Fannie Mae's National Housing Survey for November shows increasing confidence among Americans about the nation's housing market and the direction of the overall economy.  Exactly half of respondents feel the economy is on the wrong track, down 33 percent from one year earlier and 6 percentage points lower than in October.  This is the first time wrong track responses have been as low as 50 percent.  Respondents who feel the economy is on the right track have nearly tripled since November 2011, rising from 16 percent to 46 percent and have improved 6 percent in one month.

Fannie Mae's survey is a 100 question telephone survey conducted each month with 1,000 respondents representing both home owners and renters.   Respondents are questioned regarding their attitudes toward owning and renting a home, mortgage rates, the economy, their household finances, and consumer confidence.  The survey has been conducted since June 2010.

Twenty-three percent of respondents view this as a good time to sell a house, up 5 points from October and the first time this metric has crossed the 20 percent line.  Seventy-two percent view it as a good time to buy a home, unchanged from October and a number that has held relatively stable for most of 2012.   Asked if they would buy or rent their next residence should they move, 67 percent say buy, up one point from the previous month and 29 percent said rent, unchanged from both September and October.

The number of respondents who expect house prices to go up decreased slightly to 48 percent while those expecting further price declines was up 4 percentage points to 14 percent.  The average expectation for that degree of any price change remained at 1.7 percent.

Expectations for increases in home rentals moderated, with 48 percent expecting rents to rise over the next year, down 1 point from October while the percent expecting rents to decline increased by 1 point.  Among those who expect rents to change the average expected increase was 4 percent compared to 3.9 percent in October.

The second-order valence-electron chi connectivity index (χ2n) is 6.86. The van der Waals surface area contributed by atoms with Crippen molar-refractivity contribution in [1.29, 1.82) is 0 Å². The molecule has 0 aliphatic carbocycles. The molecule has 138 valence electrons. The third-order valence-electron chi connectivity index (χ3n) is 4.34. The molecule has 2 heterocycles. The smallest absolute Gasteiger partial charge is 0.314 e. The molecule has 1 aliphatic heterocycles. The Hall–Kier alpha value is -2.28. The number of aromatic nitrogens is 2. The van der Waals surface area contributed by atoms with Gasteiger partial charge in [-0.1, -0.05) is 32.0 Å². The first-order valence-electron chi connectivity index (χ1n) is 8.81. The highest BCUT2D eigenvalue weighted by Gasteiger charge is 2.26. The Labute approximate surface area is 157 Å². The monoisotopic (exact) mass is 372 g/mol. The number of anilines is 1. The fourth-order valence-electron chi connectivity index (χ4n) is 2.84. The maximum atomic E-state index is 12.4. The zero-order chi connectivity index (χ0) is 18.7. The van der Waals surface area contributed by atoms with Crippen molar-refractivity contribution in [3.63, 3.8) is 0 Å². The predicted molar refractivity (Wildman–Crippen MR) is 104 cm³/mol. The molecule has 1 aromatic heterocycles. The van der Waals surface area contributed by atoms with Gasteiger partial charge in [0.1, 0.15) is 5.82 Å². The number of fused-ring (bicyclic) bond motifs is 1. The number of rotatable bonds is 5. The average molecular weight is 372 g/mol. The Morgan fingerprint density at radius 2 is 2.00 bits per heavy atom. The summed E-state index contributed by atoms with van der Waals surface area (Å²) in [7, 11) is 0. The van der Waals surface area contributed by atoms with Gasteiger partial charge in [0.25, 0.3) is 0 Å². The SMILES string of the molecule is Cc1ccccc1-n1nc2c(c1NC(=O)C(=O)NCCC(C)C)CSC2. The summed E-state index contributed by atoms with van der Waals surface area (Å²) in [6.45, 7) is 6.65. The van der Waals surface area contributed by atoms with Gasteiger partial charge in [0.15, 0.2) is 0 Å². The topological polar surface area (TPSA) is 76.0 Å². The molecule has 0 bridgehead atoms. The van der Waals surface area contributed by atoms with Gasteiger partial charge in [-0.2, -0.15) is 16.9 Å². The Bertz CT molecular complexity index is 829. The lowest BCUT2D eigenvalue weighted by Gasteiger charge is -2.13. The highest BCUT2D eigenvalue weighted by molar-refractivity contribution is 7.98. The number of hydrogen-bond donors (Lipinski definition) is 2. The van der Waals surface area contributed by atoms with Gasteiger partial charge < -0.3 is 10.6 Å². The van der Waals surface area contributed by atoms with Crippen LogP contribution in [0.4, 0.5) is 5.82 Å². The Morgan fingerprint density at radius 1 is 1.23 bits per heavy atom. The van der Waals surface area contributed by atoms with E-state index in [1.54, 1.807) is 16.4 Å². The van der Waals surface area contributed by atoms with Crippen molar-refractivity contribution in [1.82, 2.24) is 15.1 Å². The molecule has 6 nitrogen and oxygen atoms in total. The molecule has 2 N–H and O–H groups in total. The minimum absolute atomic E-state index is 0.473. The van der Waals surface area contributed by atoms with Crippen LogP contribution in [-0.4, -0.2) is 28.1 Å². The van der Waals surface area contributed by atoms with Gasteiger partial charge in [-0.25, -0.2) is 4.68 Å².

Forty-one percent of respondents expect mortgages rates to go up, an increase of 4 percentage points since October.  The number of respondents who said it would be easy or it would be hard for them to get a mortgage crossed in November with 51 percent saying "easy" and 46 percent "hard", almost the exact reverse of the previous month

Despite the optimistic right track/wrong track responses about the economy as a whole, the number of respondents who expect their personal financing situation to improve or worsen over the next year turned slightly negative with a 5 percentage point increase in those responding they expected it to worsen compared to October.  Responses about trends in personal income and expenses over the past year remained flat.

"Consumer attitudes toward both the economy and the housing market continue to gather momentum, with many of our 11 key National Housing Survey indicators at or near their two-and-a-half-year highs," said Doug Duncan, senior vice president and chief economist of Fannie Mae. "On the housing front, attitudes about the current selling environment continue to improve, with a significant increase in those saying it would be a good time to sell. This growing confidence in a housing recovery, in addition to other factors, may reinforce growing consumer optimism regarding the improving direction of the general economy. Those indicating that the economy is on the right track has risen to 44 percent while those saying it's on the wrong track has fallen to 50 percent, the smallest gap since the survey's inception."